I just finished up a round of research on the “mother of all emergencies”: bloat (AKA, gastric dilatation volvulus or “GDV” for short). I spent hours collecting all the papers and tallying up the stats as I prepared for an article that’ll appear in the next issue or two of The Bark (which is, incidentally, the best newsstand glossy to be had on the subject of all things dog). 

In my preparations, I figured I’d take the issue and run with it a little, to rev my engines on the subject, as it were. That’s when I posted on GDV for my DailyVet blog over at PetMD. Interestingly, the subject proved controversial––nothing I ever expected from a staid medical topic like bloat.

But it wasn’t the disease itself that inspired dissent, rather it was all about those recommendations large dog owners are used to hearing when it comes to what they can do to minimize their dogs’ risk. 

You may think you know what to avoid when it comes to bloat, I’d suggested, but maybe you’ve been relying on Dr. Breeder, Dr. Neighbor or Dr. Google for your bloat do’s and dont’s. Maybe––just maybe––I can teach you a new thing or two on the topic:

According to all the literature (at least six good studies over the last couple of decades) dogs most at risk include those who...

#1 hail from large or giant breeds (though any dog of any breed can bloat)

#2 are middle-aged or older (though any dog of any age can bloat)

#3 have first-degree relatives who have bloated (littermates or parents)

#4 are speed-demon eaters

#5 dine from raised food bowls

All of those recomendations on feeding twice daily or steering clear of exercise before or after eating? The issue of deep-chested conformations, leanness, meanness, inflammatory bowel disease-links and internal ligament lengths? No concrete evidence...not yet, anyhow.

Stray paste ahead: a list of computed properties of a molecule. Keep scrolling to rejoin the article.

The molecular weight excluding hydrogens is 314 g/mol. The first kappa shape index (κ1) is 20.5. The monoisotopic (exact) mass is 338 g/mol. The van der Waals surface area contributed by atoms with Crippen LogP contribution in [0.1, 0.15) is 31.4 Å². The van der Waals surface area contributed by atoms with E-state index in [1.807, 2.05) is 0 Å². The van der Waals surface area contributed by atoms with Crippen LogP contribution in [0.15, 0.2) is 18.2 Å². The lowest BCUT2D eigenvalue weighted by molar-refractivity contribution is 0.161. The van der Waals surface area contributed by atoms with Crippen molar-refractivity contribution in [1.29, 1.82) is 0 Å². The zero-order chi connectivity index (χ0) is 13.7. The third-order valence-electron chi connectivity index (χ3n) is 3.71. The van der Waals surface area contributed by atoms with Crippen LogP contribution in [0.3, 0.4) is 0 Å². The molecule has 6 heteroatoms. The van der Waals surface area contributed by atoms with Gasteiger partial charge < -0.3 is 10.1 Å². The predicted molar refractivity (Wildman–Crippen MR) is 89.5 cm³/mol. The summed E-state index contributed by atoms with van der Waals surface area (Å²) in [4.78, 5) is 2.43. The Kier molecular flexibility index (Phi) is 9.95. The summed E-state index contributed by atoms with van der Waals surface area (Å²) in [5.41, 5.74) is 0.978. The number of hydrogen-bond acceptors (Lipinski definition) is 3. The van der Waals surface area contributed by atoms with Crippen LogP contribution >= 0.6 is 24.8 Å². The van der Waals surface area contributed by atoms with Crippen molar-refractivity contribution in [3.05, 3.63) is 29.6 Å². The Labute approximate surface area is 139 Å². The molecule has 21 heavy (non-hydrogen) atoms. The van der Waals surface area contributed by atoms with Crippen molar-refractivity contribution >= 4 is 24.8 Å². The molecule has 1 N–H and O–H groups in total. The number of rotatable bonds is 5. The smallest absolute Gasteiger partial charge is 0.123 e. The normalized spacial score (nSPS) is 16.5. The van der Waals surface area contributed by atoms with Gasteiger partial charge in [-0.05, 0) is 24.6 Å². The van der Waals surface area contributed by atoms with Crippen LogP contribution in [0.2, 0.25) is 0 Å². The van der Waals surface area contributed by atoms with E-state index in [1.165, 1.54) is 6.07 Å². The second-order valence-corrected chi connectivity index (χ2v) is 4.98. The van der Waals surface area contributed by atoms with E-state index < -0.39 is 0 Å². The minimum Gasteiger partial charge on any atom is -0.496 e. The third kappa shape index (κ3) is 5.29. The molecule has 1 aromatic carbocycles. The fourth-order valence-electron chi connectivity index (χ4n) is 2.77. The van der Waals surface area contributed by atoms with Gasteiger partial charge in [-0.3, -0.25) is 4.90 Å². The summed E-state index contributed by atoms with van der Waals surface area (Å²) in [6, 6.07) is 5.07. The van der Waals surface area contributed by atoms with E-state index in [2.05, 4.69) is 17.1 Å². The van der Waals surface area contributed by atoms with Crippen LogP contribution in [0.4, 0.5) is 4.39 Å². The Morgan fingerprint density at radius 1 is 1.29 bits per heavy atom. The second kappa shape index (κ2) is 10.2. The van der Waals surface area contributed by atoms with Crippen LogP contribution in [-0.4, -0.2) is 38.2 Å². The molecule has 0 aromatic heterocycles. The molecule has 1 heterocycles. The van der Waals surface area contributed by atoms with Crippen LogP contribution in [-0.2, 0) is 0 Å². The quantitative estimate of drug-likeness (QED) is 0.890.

Though it’s a highly treatable disease, bloat is a killer. I figure that’s why people worry so much over the risk factors––especially the ones they CAN control. Maybe that explains the popularity of the bloat post. But that doesn’t explain why I caught so much flak over the issue of feeding from raised food bowls. 

I received several emails on the subject, expressing confusion and/or hoping to correct me on the subject. I was even questioned by a couple of readers as to whether I intended to say just the opposite on the subject of raised bowls. It appears they’d been previously advised in the reverse––as in, feeding from elevated bowls reduces the risk of bloat, instead of elevating it.

Then, lo and behold, The Bark reviewed my submission and sent an email asking me to qualify my statement on raised food bowls (by explaining that this finding was from just one study, albeit by far the largest of its kind). So you know, any addendum that helps explain the research is always fine by me, but in this case it also served to deepen the mystery as to why raised food bowls raise hackles––if that’s indeed what’s happening here. 

So what is it about recommending against raised bowl-feeding to reduce bloat-risk that gets everyone going? 

Is it that doing so defies conventional wisdom? Maybe so, since some believe raising bowls provides a more “natural” eating position which can help a variety of other conditions from neck pain to ophthalmologic diseases. Is it because it’s hard to change our way of thinking once the opposite belief has already been widely disseminated? Or is it that feeding from a height makes us feel as if we’re doing something positive, whereas feeding conventionally doesn’t offer us that same satisfaction? 

In any case, here’s the finding in the largest study of its kind (1,634 dogs), one you can read and dispute at your leisure: 

“Cumulative incidence of GDV during the study was 6% for large breed and giant breed dogs. Factors significantly associated with an increased risk of GDV were increasing age, having a first-degree relative with a history of GDV, having a faster speed of eating, and having a raised feeding bowl. Approximately 20 and 52% of cases of GDV among the large breed and giant breed dogs, respectively, were attributed to having a raised feed bowl.” (J Am Vet Med Assoc 2000;217:1492–1499)

Despite the impressive nature of these stats, it’s true that this is but one study, the only one that ever attempted to discern whether raising a bowl made any difference whatsoever. We have no conflicting research. Not yet. 

Though we keep looking for clues, preventing bloat remains one of veterinary medicine’s most elusive grails. More research needs to be done, certainly, but in the meantime, what can I say? Raise your bowls at your own risk...for now, anyway.